You’re not in Kansas anymore. This ‘Wiz’ is set in Roxbury.
Apparently Dorothy winds up in Oz not by chasing Toto into a “twister” — but by pursuing her college acceptance letter. Or so it’s told in this rendition of the 1970s musical “The Wiz” by students at Boston Arts Academy.
The musical, which opens Friday night, begins with Dorothy sitting on a bench at the Roxbury Crossing T stop, arguing with a homeless man who wonders if she has “money in that envelope.” No, she replies: it’s her ticket out of the neighborhood that she “hates” despite her Aunt Em’sinsistence that she should “be proud of where she comes from.”
If art is a commentary on modern life, then the issues on the minds of students at Boston Arts Academy include fears about getting into college, street harassment, police brutality, and urban development. The opening scene, according to director Maura Tighe, stems from a long conversation with students about their fears as young people of color from an urban high school who will likely be attending predominantly white universities.
“A lot of the seniors talk about being afraid of going into a white college environment, and one of the things that people won’t understand is that you like your neighborhood,” said Tighe, a faculty member at the city’s only public high school for the arts, during a dress rehearsal Thursday afternoon. “We just wanted to ground it in their world.”
Or as Kamiya Parkin, a senior who plays Dorothy said, “At BAA, what we try to do is take stories and make them our own.” Parkin said she applied to 22 colleges and universities, most of them out of state, “so that college line hits me hard.”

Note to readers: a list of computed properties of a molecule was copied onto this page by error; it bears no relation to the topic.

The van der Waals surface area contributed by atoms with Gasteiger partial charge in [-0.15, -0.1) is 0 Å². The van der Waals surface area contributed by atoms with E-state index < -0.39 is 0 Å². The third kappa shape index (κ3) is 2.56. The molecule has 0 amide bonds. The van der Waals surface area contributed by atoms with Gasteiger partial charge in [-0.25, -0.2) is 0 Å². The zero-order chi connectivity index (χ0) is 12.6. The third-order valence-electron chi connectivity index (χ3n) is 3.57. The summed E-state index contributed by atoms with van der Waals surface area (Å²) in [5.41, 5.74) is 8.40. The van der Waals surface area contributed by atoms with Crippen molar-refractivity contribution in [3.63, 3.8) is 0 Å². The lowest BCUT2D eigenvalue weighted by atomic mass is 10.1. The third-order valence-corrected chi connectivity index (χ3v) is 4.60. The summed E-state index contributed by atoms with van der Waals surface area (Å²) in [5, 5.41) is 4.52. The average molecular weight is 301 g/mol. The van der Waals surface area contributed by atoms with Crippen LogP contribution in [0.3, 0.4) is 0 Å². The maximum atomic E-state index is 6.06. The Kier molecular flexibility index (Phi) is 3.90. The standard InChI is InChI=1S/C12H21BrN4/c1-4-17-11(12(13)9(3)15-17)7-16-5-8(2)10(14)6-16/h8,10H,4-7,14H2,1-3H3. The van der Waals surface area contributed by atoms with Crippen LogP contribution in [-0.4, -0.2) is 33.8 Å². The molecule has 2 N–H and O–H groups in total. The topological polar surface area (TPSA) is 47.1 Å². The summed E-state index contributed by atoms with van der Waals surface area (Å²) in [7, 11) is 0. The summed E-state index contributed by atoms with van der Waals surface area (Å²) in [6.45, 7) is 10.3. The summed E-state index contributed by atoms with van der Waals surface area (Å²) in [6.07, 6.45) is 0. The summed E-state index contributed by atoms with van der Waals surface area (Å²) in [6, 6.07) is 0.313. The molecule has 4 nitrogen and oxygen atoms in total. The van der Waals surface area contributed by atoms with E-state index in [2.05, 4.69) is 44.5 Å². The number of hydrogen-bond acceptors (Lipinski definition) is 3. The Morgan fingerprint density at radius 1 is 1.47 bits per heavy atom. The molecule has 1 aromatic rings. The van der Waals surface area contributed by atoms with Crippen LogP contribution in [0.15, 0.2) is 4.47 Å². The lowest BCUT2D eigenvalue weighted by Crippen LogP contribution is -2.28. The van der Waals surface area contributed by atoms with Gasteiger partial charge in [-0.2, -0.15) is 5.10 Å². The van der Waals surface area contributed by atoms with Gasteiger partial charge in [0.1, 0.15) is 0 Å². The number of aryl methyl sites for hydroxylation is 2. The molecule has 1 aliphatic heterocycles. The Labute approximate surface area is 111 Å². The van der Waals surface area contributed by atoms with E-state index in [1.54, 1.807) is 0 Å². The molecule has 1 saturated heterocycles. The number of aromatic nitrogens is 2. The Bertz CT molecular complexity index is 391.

And with that, this is their 2016 version of “The Wiz.” The original Tony Award-winning musical is an African-American rendition of the 1930’s classic “The Wonderful Wizard of Oz.” The movie version, which aired in 1978, starred Diana Ross, Michael Jackson and Richard Pryor, and is set in Harlem.
But this two-day performance at the Strand Theatre in Dorchester is quintessential Boston, an amalgamation of the experiences of students who live in the city.
Dorothy is transported to Oz via the MBTA. The Mice Squad -- a take on the transit police -- arrest the lion in the psychedelic poppy fields. Oh, and the lion? Well, his lack of courage actually stems from anxiety issues and an overbearing single mother.
“Oh, if you only knew my mama,” the lion, played by Ricky D. Pate, a junior, tells the great and powerful Wiz.
Tighe said they tried to modify the script to make it a commentary on this year’s fractious political discourse (original ideas included President Donald Trump). But it just felt too forced, too heavy for the whimsical musical. So while the contemporary flourishes abound, so too do the playful details.
The Wicked Witch of the East falls on the third rail of the Orange Line. And that man behind the curtain who — spoiler alert — turns out to be a fraud? He hails from Jamaica Plain, where he once tried his hand at selling “organic, gourmet, vegan frozen yogurt.”
Boston Arts Academy, a school of about 450 students, most of whom come from low-income homes, doesn’t have an auditorium. So every two years, it rents out the Strand Theatre for students to experience putting on a full-fledged, stage production. Students were involved with everything from lighting to orchestra music to sound design.
“We need to give the kids the bare minimum of what a rich, suburban theater program would get,” Tighe said.
Remaining show times are Saturday at 2 p.m. and 7:30 p.m. Tickets cost $10 for students and $15 for adults.